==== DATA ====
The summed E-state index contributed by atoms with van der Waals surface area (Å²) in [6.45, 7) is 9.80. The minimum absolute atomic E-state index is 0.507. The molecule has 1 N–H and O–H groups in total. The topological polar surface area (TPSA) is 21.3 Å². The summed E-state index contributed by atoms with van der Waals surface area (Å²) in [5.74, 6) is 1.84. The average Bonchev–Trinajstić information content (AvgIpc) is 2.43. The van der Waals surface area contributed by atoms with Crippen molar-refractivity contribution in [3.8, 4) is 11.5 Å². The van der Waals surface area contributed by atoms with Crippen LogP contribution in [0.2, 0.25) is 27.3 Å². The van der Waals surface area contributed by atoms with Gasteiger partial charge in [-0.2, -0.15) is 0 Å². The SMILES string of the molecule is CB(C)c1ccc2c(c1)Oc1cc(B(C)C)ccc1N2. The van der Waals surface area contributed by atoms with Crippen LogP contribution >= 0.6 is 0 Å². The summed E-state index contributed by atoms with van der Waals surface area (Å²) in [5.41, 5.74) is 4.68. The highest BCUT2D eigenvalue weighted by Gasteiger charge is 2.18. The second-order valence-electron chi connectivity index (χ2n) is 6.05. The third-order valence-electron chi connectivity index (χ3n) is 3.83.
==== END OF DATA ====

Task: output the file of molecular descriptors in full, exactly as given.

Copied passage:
The summed E-state index contributed by atoms with van der Waals surface area (Å²) in [6.45, 7) is 9.80. The minimum absolute atomic E-state index is 0.507. The molecule has 1 N–H and O–H groups in total. The topological polar surface area (TPSA) is 21.3 Å². The summed E-state index contributed by atoms with van der Waals surface area (Å²) in [5.74, 6) is 1.84. The average Bonchev–Trinajstić information content (AvgIpc) is 2.43. The van der Waals surface area contributed by atoms with Crippen molar-refractivity contribution in [3.8, 4) is 11.5 Å². The van der Waals surface area contributed by atoms with Crippen LogP contribution in [0.2, 0.25) is 27.3 Å². The van der Waals surface area contributed by atoms with Gasteiger partial charge in [-0.2, -0.15) is 0 Å². The SMILES string of the molecule is CB(C)c1ccc2c(c1)Oc1cc(B(C)C)ccc1N2. The van der Waals surface area contributed by atoms with Crippen LogP contribution >= 0.6 is 0 Å². The summed E-state index contributed by atoms with van der Waals surface area (Å²) in [5.41, 5.74) is 4.68. The highest BCUT2D eigenvalue weighted by Gasteiger charge is 2.18. The second-order valence-electron chi connectivity index (χ2n) is 6.05. The third-order valence-electron chi connectivity index (χ3n) is 3.83.